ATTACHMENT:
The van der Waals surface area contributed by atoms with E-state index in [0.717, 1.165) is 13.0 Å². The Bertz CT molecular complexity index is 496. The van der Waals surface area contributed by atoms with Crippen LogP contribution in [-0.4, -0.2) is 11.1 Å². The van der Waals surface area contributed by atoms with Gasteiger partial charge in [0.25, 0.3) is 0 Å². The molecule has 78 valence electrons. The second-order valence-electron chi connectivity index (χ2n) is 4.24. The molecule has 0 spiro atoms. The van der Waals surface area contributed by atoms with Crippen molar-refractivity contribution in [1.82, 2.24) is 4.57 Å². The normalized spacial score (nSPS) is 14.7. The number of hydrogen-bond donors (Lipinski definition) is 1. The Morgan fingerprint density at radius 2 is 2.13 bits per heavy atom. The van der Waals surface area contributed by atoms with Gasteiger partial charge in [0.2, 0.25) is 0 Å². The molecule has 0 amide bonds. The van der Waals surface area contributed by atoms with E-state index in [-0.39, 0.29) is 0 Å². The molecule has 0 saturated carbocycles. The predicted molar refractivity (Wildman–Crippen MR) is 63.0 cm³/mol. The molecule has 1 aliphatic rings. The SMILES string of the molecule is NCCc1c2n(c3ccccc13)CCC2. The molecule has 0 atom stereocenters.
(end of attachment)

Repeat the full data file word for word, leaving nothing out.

The van der Waals surface area contributed by atoms with E-state index in [0.717, 1.165) is 13.0 Å². The Bertz CT molecular complexity index is 496. The van der Waals surface area contributed by atoms with Crippen LogP contribution in [-0.4, -0.2) is 11.1 Å². The van der Waals surface area contributed by atoms with Gasteiger partial charge in [0.25, 0.3) is 0 Å². The molecule has 78 valence electrons. The second-order valence-electron chi connectivity index (χ2n) is 4.24. The molecule has 0 spiro atoms. The van der Waals surface area contributed by atoms with Crippen molar-refractivity contribution in [1.82, 2.24) is 4.57 Å². The normalized spacial score (nSPS) is 14.7. The number of hydrogen-bond donors (Lipinski definition) is 1. The Morgan fingerprint density at radius 2 is 2.13 bits per heavy atom. The van der Waals surface area contributed by atoms with Gasteiger partial charge in [0.2, 0.25) is 0 Å². The molecule has 0 amide bonds. The van der Waals surface area contributed by atoms with E-state index in [-0.39, 0.29) is 0 Å². The molecule has 0 saturated carbocycles. The predicted molar refractivity (Wildman–Crippen MR) is 63.0 cm³/mol. The molecule has 1 aliphatic rings. The SMILES string of the molecule is NCCc1c2n(c3ccccc13)CCC2. The molecule has 0 atom stereocenters.